Great Missenden is a village with approximately 2,000 residents in the Misbourne Valley in the Chiltern Hills in Buckinghamshire, England, situated between the towns of Amersham and Wendover, with direct rail connections to London Marylebone. It closely adjoins the villages of Little Kingshill, Little Missenden and the larger village Prestwood. The narrow and historic High Street is bypassed by the main A413 London to Aylesbury Road. It is located in the heart of The Chilterns Area of Outstanding Natural Beauty. The source of the Misbourne is to be found just north of the village, although the upper reach of the river runs only in winter and the perennial head is in Little Missenden. The village is now best known as home to the late Roald Dahl, the world-famous author.
The novel was made into the film Matilda in 1996. It starred Mara Wilson as Matilda, and was directed by Danny DeVito, who also portrayed Mr. Wormwood and narrated the story. Although the film was not a box office success, it received critical acclaim at the time of its release, and on Rotten Tomatoes has a score of 90% based on reviews from 21 critics.
In 1990, the Redgrave Theatre in Farnham produced a musical version, adapted by Rony Robinson with music by Ken Howard and Alan Blaikley, which toured the UK. It starred Annabelle Lanyon as Matilda and Jonathan Linsley as Miss Trunchbull, and had mixed reviews.A second musical version of the novel, Matilda the Musical , written by Dennis Kelly and Tim Minchin and commissioned by the Royal Shakespeare Company, premiered in November 2010. It opened at the Cambridge Theatre in the West End on 24 November 2011. It opened on Broadway on 11 April 2013 at the Shubert Theatre. The musical has since done a US tour and opened in July 2015 in Australia. The stage version has become hugely popular with audiences and praised by critics, and won multiple Olivier Awards in the UK and Tony Awards in the US. One critic called it "the best British musical since Billy Elliot ".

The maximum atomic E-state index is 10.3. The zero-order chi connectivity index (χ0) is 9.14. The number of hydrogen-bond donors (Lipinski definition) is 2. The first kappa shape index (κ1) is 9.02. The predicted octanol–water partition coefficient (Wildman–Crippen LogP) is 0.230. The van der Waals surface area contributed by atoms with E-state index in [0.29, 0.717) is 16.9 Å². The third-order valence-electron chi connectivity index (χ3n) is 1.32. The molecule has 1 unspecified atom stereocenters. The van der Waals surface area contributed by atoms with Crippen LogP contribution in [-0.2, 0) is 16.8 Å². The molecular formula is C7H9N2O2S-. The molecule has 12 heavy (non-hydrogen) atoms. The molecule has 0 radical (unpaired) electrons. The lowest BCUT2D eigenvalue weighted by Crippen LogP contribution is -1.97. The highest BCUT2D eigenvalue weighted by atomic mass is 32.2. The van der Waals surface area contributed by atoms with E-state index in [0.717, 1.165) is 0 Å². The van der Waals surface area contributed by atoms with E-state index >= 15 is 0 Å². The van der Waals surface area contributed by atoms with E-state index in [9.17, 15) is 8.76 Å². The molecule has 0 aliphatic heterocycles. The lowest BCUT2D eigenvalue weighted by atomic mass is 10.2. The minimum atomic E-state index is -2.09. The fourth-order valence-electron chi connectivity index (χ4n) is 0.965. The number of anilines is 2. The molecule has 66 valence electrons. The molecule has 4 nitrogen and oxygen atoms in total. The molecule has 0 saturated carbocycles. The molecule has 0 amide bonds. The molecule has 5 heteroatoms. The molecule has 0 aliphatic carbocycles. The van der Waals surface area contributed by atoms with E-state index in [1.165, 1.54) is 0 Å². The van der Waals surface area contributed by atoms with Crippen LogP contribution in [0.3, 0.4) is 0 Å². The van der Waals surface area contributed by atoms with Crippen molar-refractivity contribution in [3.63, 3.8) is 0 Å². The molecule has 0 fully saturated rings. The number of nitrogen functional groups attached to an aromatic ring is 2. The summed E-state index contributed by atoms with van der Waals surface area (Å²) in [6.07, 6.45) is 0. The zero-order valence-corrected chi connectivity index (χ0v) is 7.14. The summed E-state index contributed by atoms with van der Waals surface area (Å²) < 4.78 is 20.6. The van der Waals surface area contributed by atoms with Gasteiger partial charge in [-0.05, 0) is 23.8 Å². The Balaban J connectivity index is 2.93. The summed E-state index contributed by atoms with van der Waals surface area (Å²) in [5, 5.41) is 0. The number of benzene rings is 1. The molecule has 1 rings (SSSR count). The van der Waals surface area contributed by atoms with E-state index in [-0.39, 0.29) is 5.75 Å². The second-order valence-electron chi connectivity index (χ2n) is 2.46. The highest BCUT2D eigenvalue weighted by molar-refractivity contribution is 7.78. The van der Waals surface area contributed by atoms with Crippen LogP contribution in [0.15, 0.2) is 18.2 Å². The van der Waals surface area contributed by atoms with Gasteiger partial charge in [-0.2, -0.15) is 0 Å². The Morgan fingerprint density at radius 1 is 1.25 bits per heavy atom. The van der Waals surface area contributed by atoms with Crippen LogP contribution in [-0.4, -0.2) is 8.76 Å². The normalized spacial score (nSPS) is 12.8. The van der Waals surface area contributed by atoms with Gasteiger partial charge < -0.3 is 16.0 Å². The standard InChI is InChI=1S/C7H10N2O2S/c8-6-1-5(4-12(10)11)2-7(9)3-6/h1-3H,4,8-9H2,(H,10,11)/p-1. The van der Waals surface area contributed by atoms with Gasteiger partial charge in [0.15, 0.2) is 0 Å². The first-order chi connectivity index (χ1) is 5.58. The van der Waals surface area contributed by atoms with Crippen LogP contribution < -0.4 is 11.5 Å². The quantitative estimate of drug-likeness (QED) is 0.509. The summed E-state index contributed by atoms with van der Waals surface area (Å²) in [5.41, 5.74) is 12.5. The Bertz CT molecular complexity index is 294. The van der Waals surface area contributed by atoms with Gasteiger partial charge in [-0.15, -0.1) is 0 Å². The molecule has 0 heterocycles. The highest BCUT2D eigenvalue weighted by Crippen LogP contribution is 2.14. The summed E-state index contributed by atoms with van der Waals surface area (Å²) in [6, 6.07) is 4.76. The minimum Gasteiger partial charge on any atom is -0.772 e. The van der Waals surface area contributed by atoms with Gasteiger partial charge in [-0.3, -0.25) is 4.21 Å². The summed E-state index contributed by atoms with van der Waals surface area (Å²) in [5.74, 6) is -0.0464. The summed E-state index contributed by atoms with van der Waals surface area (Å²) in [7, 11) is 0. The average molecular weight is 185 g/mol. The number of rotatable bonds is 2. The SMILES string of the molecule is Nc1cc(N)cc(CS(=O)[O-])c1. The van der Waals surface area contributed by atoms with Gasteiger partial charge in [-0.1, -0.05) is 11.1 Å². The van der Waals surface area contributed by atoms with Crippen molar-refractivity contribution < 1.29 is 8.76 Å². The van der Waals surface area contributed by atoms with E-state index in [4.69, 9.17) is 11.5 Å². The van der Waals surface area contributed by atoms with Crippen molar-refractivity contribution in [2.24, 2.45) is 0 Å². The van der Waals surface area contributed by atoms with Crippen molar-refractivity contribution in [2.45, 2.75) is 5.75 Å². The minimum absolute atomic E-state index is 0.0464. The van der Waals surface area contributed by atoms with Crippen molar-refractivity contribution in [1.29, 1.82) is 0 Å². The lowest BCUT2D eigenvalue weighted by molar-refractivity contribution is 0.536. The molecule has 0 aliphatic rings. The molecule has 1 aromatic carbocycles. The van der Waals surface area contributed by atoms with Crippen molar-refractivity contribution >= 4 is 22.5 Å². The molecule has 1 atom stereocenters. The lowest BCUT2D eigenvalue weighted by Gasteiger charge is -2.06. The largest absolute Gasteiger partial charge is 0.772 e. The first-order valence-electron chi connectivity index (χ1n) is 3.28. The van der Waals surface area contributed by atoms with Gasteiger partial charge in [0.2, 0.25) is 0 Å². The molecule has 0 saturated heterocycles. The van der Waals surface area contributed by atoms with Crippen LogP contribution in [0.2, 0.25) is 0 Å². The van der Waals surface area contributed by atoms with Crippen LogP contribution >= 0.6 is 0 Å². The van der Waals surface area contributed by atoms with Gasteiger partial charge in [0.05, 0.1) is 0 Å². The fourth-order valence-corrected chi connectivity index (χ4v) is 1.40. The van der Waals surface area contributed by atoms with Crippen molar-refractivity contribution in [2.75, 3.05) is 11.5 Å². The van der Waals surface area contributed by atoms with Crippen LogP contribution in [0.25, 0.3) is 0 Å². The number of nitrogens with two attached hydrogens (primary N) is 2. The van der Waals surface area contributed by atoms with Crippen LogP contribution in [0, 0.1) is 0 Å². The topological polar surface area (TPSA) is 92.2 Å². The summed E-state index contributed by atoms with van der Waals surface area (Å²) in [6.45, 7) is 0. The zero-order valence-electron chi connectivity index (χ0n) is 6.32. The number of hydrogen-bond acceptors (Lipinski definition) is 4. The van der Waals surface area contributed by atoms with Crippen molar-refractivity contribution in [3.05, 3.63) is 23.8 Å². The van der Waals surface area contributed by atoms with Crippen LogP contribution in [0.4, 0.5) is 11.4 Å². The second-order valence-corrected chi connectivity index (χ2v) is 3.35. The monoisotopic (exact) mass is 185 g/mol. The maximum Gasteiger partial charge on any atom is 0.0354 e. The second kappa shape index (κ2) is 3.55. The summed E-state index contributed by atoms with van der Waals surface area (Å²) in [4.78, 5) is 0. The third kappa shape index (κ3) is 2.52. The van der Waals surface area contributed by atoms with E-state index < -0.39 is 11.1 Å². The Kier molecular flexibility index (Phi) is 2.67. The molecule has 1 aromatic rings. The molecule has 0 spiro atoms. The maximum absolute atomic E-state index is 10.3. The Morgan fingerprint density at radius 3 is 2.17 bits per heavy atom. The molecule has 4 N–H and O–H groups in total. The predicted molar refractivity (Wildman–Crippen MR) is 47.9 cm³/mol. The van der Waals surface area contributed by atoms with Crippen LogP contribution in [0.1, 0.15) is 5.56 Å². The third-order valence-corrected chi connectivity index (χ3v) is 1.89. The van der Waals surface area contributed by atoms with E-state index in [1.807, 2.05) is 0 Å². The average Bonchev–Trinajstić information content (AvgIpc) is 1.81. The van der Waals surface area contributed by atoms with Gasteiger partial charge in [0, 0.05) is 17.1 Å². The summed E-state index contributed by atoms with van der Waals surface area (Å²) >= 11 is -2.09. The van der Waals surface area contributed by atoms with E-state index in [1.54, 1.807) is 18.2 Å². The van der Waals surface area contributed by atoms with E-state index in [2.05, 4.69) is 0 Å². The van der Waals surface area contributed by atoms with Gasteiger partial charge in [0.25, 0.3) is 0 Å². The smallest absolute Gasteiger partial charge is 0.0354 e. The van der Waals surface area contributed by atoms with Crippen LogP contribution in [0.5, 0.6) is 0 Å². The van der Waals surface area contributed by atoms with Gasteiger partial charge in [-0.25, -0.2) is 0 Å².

The actress Kate Winslet provides the English-language audiobook recording of Matilda.In 2014, the American Library Association shortlisted her for an Odyssey Award for her audiobook performance.
On 27 November 2018, Netflix was revealed to be adapting Matilda as an animated series, which will be part of an "animated event series" along with other Roald Dahl books such as The BFG , The Twits , and Charlie and the Chocolate Factory .
One of Miss Trunchbull's punishments is to force an overweight child, Bruce Bogtrotter, to eat an enormous chocolate cake, which makes him so full that he cannot move. He had been found guilty of stealing cake from the kitchen. In Roald Dahl's Revolting Recipes one of the recipes is based on that cake; whereas Bruce is a more sympathetic variation of Augustus Gloop (from Charlie and the Chocolate Factory) and similar gluttons, and made something of a hero by finishing the cake without suffering nausea.The short story The Magic Finger by Roald Dahl, released in 1964, may have been a precursor to Matilda. A young girl has power within her finger to do things to other people when she gets emotional about a cause she feels strongly about.